Rowhouse Stairs

Anatomy of A Rowhouse
Rowhouses are not known for being the widest of living arrangements; the houses are generally three or four times longer than they are wide. Space is achieved through levels, but this creates its own dilemma: where to put the stairs.
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While some of the grander (and wider) rowhouses in our fair city were built with curved grand entrance stairs up front and servant’s stairs in the back, our houses were built as modest affairs: minimal encroachment on the already limited 11 foot wide living was achieved through a straight shot stairway built flush against the party wall. As you can see in the photo above, the stairways themselves were both steep and narrow, the idea being to take up as little floor space as possible.
As building codes became stricter and more detailed throughout the past century, rowhouse stairs became subject to new requirements. While original stairs (such as the ones in the photo above) could be grandfathered in, significant alterations or replacements were required to comply with the code’s specifications for riser height, tread width and depth and stringer pitch. If that last sentence sounded like a bunch of jargony carpenter-speak, see the diagram below.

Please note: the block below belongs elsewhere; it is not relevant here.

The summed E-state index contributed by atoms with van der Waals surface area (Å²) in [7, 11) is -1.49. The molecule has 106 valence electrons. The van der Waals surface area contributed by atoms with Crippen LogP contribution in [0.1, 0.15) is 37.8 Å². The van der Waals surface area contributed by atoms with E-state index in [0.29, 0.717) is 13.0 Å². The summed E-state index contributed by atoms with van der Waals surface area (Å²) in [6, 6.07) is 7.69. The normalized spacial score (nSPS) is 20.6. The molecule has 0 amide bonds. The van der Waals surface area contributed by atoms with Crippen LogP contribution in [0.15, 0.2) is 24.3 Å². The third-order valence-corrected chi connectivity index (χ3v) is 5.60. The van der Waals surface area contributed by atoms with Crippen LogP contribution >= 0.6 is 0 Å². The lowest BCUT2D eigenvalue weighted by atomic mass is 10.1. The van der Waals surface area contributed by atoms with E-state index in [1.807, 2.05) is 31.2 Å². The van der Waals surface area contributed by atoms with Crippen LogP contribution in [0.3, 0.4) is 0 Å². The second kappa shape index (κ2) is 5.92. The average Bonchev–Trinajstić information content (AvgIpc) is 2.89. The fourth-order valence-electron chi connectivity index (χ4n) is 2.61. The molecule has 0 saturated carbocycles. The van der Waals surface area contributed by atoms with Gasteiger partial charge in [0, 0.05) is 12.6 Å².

StairDiagram

(Photo courtesy of stairparts.net)

Code-compliant stair renovations have often resulted in bulky winder or half-landing stairs that eat up most of the building width. In the photo below, for instance, you can see how the newly framed stairway essentially creates a three-foot-wide wall, splitting the first floor into separate rooms.

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During deconstruction of a newly renovated house, we gradually reveal the original floor plan as we strip away layers of sheetrock and framing lumber. Once the new stairway has been reduced to a neatly stacked pile of lumber, evidence of the original stairway often emerges as a barren diagonal patch of exposed brick where the stringer was once fastened to the party wall.

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